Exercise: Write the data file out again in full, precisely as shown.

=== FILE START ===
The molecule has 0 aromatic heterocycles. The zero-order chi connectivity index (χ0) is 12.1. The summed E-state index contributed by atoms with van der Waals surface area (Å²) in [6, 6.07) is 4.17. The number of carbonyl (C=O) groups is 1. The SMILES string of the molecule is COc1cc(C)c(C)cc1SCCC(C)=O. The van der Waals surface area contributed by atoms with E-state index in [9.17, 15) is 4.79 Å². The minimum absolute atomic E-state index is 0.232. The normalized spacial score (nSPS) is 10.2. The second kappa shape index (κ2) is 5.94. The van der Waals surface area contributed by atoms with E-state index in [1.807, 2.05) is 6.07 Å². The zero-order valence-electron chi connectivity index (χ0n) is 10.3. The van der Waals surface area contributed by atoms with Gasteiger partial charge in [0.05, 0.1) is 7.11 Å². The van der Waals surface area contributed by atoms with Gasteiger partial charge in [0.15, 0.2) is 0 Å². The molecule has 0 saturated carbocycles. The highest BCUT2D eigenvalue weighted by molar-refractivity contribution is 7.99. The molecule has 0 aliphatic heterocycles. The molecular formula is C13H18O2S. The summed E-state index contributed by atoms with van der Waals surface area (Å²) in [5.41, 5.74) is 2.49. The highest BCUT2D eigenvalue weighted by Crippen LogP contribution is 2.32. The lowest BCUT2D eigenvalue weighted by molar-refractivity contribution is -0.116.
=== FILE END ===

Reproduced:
The molecule has 0 aromatic heterocycles. The zero-order chi connectivity index (χ0) is 12.1. The summed E-state index contributed by atoms with van der Waals surface area (Å²) in [6, 6.07) is 4.17. The number of carbonyl (C=O) groups is 1. The SMILES string of the molecule is COc1cc(C)c(C)cc1SCCC(C)=O. The van der Waals surface area contributed by atoms with E-state index in [9.17, 15) is 4.79 Å². The minimum absolute atomic E-state index is 0.232. The normalized spacial score (nSPS) is 10.2. The second kappa shape index (κ2) is 5.94. The van der Waals surface area contributed by atoms with E-state index in [1.807, 2.05) is 6.07 Å². The zero-order valence-electron chi connectivity index (χ0n) is 10.3. The van der Waals surface area contributed by atoms with Gasteiger partial charge in [0.05, 0.1) is 7.11 Å². The van der Waals surface area contributed by atoms with Gasteiger partial charge in [0.15, 0.2) is 0 Å². The molecule has 0 saturated carbocycles. The highest BCUT2D eigenvalue weighted by molar-refractivity contribution is 7.99. The molecule has 0 aliphatic heterocycles. The molecular formula is C13H18O2S. The summed E-state index contributed by atoms with van der Waals surface area (Å²) in [5.41, 5.74) is 2.49. The highest BCUT2D eigenvalue weighted by Crippen LogP contribution is 2.32. The lowest BCUT2D eigenvalue weighted by molar-refractivity contribution is -0.116.